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Outcomes and Predictors of Mortality in Neurosurgical Patients at Mbarara Regional Referral Hospital

By Jihad Abdelgadir

Abstract

<p>Background:</p><p>Knowing the scope of neurosurgical disease at Mbarara Hospital is critical for infrastructure planning, education and training. In this study, we aim to evaluate the neurosurgical outcomes and identify predictors of mortality in order to potentiate platforms for more effective interventions and inform future research efforts at Mbarara Hospital. </p><p>Methods: </p><p>This is retrospective chart review including patients of all ages with a neurosurgical disease or injury presenting to Mbarara Regional Referral Hospital (MRRH) between January 2012 to September 2015. Descriptive statistics were presented. A univariate analysis was used to obtain the odds ratios of mortality and 95% confidence intervals. Predictors of mortality were determined using multivariate logistic regression model.</p><p>Results:</p><p>A total of 1876 charts were reviewed. Of these, 1854 (had complete data and were?) were included in the analysis. The overall mortality rate was 12.75%; the mortality rates among all persons who underwent a neurosurgical procedure was 9.72%, and was 13.68% among those who did not undergo a neurosurgical procedure. Over 50% of patients were between 19 and 40 years old and the majority of were males (76.10%). The overall median length of stay was 5 days. Of all neurosurgical admissions, 87% were trauma patients. In comparison to mild head injury, closed head injury and intracranial hematoma patients were 5 (95% CI: 3.77, 8.26) and 2.5 times (95% CI: 1.64,3.98) more likely to die respectively. Procedure and diagnostic imaging were independent negative predictors of mortality (P <0.05). While age, ICU admission, admission GCS were positive predictors of mortality (P <0.05). </p><p>Conclusions: </p><p>The majority of hospital admissions were TBI patients, with RTIs being the most common mechanism of injury. Age, ICU admission, admission GCS, diagnostic imaging and undergoing surgery were independent predictors of mortality. Going forward, further exploration of patient characteristics is necessary to fully describe mortality outcomes and implement resource appropriate interventions that ultimately improve morbidity and mortality.</p>Thesi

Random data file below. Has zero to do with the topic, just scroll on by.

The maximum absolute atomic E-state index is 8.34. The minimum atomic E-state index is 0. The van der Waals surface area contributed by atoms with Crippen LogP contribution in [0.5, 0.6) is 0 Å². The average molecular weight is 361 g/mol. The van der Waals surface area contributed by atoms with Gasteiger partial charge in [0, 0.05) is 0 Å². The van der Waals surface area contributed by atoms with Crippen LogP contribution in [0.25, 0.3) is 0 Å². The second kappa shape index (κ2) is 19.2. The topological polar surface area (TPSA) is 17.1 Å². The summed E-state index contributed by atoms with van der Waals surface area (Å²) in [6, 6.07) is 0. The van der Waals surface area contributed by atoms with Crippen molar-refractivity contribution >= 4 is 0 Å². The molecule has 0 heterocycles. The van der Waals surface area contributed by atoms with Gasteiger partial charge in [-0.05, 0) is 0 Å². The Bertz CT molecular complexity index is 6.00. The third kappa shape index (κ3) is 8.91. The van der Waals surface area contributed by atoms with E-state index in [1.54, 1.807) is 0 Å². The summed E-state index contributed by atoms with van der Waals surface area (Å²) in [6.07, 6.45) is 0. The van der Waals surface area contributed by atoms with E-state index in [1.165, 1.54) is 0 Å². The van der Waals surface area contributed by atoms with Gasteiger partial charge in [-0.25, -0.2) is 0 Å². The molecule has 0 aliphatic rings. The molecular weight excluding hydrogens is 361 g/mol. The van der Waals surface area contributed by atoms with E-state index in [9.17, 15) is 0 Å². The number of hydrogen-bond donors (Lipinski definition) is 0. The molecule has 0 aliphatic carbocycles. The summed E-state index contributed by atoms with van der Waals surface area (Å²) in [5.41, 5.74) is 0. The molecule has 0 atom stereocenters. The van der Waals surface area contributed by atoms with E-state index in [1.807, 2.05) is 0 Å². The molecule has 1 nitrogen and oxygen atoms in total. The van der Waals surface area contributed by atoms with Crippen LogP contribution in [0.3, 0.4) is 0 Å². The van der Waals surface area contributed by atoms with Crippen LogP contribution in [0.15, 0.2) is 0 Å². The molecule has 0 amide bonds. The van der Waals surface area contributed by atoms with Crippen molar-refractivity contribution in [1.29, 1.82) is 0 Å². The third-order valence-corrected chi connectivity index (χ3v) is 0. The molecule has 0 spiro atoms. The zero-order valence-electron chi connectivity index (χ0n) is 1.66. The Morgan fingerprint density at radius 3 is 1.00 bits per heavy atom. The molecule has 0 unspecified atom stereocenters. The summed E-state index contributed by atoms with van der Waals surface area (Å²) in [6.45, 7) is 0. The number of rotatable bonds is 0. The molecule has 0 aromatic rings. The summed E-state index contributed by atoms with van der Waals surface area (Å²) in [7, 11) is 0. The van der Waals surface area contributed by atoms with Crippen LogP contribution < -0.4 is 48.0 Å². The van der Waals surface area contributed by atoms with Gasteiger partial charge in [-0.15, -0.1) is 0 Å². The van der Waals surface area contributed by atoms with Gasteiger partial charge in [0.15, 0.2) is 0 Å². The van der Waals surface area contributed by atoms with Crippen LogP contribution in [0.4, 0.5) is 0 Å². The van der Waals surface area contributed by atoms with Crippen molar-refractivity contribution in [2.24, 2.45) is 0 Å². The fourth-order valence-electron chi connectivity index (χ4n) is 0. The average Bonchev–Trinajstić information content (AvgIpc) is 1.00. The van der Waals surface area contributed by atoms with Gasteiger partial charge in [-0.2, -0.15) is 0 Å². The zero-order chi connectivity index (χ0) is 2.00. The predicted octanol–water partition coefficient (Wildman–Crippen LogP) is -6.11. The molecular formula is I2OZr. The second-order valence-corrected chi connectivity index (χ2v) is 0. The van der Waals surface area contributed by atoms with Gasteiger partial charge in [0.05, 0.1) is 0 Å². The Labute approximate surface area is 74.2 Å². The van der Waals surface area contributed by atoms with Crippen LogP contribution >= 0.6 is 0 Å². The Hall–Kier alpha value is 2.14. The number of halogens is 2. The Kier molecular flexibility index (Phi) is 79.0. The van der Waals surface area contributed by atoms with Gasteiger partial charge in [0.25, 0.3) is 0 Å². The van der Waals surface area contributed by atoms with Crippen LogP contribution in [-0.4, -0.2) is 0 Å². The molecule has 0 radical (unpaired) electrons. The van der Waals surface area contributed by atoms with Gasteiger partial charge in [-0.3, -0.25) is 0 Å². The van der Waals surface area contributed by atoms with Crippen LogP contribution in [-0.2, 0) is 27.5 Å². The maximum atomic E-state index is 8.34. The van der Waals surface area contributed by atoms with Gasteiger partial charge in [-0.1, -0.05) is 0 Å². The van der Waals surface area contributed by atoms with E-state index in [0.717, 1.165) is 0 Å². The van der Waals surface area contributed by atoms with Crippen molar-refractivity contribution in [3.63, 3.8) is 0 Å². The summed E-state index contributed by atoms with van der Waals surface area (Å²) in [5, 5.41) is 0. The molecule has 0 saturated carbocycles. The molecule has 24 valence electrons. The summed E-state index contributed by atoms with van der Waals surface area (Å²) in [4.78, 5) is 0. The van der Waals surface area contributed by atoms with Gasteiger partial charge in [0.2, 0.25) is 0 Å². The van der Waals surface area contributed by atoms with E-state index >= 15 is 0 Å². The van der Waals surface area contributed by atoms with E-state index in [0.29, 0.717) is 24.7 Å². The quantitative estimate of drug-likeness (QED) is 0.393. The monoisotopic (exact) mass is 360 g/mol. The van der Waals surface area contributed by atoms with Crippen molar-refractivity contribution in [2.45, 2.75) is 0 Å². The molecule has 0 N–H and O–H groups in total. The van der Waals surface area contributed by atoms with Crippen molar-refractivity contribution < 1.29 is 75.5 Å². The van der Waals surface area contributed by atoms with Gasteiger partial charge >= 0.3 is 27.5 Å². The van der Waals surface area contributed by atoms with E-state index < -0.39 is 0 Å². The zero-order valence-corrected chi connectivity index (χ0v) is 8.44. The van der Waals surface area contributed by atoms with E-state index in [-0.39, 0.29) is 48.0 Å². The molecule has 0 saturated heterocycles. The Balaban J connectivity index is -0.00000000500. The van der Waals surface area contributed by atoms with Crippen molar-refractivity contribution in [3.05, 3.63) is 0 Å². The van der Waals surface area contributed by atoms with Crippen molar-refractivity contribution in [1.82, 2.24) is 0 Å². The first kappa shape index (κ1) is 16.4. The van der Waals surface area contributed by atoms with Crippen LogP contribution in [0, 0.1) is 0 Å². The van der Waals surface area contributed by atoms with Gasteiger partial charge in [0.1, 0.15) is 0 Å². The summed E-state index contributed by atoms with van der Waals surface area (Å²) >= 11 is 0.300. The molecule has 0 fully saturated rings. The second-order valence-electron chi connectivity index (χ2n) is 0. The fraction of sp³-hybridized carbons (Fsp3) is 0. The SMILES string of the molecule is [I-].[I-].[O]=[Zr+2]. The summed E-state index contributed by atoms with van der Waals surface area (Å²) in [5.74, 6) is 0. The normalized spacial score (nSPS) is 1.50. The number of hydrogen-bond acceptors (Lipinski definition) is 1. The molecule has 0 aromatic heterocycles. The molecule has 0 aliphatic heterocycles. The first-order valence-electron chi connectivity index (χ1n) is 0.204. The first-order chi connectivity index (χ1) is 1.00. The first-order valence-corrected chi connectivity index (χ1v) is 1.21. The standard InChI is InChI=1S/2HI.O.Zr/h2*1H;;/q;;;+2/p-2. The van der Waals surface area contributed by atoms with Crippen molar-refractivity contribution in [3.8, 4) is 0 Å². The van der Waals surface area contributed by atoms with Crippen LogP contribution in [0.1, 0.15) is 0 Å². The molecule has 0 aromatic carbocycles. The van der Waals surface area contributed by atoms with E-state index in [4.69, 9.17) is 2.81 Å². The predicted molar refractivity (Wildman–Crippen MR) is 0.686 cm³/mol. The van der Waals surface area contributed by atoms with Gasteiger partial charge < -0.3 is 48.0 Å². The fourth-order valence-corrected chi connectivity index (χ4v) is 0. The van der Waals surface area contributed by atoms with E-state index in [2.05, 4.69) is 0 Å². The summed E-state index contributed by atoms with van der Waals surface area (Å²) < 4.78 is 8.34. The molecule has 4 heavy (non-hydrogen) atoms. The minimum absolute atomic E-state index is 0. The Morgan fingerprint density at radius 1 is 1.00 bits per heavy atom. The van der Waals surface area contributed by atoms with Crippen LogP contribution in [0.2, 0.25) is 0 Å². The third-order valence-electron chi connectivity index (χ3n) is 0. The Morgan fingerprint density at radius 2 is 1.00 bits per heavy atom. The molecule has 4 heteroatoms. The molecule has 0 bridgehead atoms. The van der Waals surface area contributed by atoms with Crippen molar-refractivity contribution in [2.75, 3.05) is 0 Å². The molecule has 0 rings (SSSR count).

Topics: Public health, Surgery
Year: 2016
OAI identifier: oai:dukespace.lib.duke.edu:10161/12240
Provided by: DukeSpace
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